The problem statement from the California legislative perspective:
The state has the power to do this, as summarized in the preamble in SB 1383:
“The California Global Warming Solutions Act of 2006 designates the State Air Resources Board as the state agency charged with monitoring and regulating sources of emissions of greenhouse gases. The state board is required to approve a statewide greenhouse gas emissions limit equivalent to the statewide greenhouse gas emissions level in 1990 to be achieved by 2020. The state board is also required to complete a comprehensive strategy to reduce emissions of short-lived climate pollutants, as defined, in the state.”
Particular requirements that apply to the state’s bovine population are the following:
“Work with stakeholders to identify and address technical, market, regulatory, and other challenges and barriers to the development of dairy methane emissions reduction projects.” [39730.7(b)(2)(A)]
“Conduct or consider livestock and dairy operation research on dairy methane emissions reduction projects, including, but not limited to, scrape manure management systems, solids separation systems, and enteric fermentation.” [39730.7(b)(2)(C)(i)]
“Enteric emissions reductions shall be achieved only through incentive-based mechanisms until the state board, in consultation with the department, determines that a cost-effective, considering the impact on animal productivity, and scientifically proven method of reducing enteric emissions is available and that adoption of the enteric emissions reduction method would not damage animal health, public health, or consumer acceptance. Voluntary enteric emissions reductions may be used toward satisfying the goals of this chapter.” [39730.7(f)]
By 1 July 2020, the State Air Resources Board is required to assess the progress made by the dairy and livestock sector in achieving the goals for methane reduction. If this assessment shows that progress has not been made because of insufficient funding, technical or market barriers, then the state has the leeway to reduce the goals for methane reduction.
Possible technical solution
As shown in a chart above, several different industries contribute to methane production. One way to achieve most of California’s 40% reduction goal in the next 14 years would be to simply move all cattle and dairy cow businesses out of state and clean up the old manure management sites. While this actually may happen for economic reasons, let’s look at some technical alternatives.
- Breed cows that generate less methane
- Develop new feed for cows, which could help cows better digest their food and produce less methane.
- Put a plug in it
- Collect the methane from the cows
Any type of genetically modified organism (GMO) doesn’t go over well in California, so I think a GMO reduced methane producing cow is simply a non-starter.
A cow’s diet consists primarily of carbohydrates, usually from parts of plants that are not suitable as food for humans and many other animals. The first step in the ruminant digestion process is fermentation in the rumen, and this is the source of methane gas. The only option is to put cows on a low-carb diet. That would be impossible to implement for cows that are allowed to graze in the field.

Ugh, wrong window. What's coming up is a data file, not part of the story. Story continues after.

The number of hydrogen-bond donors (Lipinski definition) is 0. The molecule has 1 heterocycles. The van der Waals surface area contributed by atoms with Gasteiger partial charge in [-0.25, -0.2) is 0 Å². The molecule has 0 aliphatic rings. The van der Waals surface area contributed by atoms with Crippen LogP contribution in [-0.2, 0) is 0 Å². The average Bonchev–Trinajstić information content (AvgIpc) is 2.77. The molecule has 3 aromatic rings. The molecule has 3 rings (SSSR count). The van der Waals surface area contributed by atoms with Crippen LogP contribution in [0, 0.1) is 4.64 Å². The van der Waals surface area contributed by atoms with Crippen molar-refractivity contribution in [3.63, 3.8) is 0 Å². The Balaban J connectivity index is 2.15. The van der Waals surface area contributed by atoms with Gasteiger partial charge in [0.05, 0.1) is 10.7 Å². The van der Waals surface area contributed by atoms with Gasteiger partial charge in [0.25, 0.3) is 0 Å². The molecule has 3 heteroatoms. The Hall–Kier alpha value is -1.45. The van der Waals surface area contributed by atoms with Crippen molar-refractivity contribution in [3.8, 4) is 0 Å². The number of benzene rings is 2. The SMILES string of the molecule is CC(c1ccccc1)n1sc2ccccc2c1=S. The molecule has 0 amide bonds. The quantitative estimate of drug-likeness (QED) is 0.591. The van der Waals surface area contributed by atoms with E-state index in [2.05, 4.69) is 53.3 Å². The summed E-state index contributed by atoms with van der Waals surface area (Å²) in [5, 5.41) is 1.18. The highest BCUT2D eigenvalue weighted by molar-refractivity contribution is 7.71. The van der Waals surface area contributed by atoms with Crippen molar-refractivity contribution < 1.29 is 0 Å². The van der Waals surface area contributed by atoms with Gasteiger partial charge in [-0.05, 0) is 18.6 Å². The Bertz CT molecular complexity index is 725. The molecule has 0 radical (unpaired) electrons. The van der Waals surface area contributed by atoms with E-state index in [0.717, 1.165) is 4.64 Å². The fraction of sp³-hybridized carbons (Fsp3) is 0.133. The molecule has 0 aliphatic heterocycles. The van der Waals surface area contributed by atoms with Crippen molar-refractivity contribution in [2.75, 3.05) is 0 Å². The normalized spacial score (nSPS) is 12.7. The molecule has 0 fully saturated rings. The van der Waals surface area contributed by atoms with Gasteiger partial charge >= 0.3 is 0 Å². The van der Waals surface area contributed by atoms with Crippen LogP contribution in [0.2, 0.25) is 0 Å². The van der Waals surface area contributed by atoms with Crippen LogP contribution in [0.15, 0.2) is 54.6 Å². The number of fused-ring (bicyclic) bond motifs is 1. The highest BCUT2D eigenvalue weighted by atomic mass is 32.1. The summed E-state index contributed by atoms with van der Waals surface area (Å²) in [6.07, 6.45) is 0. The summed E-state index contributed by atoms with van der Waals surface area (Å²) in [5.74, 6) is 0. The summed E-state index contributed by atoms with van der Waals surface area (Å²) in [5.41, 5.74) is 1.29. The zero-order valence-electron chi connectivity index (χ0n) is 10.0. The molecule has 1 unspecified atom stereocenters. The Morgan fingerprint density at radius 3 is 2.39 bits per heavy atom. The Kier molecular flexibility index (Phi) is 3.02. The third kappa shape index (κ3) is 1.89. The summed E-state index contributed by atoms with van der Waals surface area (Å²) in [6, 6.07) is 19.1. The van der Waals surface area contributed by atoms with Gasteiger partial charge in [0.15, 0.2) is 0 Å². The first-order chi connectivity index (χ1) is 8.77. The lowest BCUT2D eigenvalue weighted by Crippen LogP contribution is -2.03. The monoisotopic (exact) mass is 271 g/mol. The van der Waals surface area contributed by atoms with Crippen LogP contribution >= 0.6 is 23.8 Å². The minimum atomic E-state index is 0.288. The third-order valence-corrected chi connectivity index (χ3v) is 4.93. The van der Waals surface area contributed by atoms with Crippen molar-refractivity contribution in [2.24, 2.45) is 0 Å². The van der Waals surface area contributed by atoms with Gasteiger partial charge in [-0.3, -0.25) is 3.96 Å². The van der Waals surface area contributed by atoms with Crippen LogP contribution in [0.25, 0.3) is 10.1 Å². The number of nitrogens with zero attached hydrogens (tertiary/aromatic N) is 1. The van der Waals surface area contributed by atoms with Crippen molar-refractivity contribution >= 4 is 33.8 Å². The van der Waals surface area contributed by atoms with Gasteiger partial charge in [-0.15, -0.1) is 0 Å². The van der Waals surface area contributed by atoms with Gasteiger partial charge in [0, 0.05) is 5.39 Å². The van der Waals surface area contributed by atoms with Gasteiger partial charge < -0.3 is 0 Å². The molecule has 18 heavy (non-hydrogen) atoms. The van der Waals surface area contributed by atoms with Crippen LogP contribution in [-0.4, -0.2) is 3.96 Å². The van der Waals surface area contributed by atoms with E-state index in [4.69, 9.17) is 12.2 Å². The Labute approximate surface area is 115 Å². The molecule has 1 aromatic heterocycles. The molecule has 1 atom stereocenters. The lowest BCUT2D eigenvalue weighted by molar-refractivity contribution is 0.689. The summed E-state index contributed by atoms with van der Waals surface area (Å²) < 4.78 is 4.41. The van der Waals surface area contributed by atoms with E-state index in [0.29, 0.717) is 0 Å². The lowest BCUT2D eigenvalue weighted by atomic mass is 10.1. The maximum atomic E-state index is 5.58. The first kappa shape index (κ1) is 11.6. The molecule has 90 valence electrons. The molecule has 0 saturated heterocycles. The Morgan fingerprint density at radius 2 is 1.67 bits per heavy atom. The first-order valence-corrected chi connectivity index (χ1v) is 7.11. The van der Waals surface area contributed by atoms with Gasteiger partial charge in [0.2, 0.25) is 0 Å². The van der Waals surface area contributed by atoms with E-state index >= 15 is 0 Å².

Based on a cow’s methane production rate, putting a cork in it is a very short-term solution, at best, and you’ll probably irritate the cow.
That leaves us with the technical option of collecting the methane from the cows. Two basic options exist: collect the methane from the rumen, or from the other end of the cow. I was a bit surprised that several examples of methane collecting “backpacks” have been developed for cows. Unanimously, and much to the relief of the researchers, the international choice for methane collection has been from the rumen.
So, what does a fashionable, environmentally-friendly cow with a methane-collecting backpack look like?
Argentina’s INTA took first place with the sleek blue model shown below.
Another INTA example was larger and more colorful, but considerably less stylish. Even if this INTA experiment fails to yield a practical solution for collecting methane from cows, it clearly demonstrates that cows have absolutely no self-esteem.
In Australia, these cows are wearing smaller backpacks just to measure their emissions.
Time will tell if methane collection devices become de rigueur for cattle and dairy cows in California or anywhere else in the world. While this could spawn a whole new industry for tending those inflating collection devices and making productive use of the collected methane, I can’t imagine that the California economy could actually support the cost for managing such devices for all of the state’s 5.2 million cattle and dairy cows.
Of all the things we need in California, managing methane from cow farts (oops, I meant to say enteric fermentation) probably is at the very bottom of most people’s lists, unless they’re on the State Air Resources Board.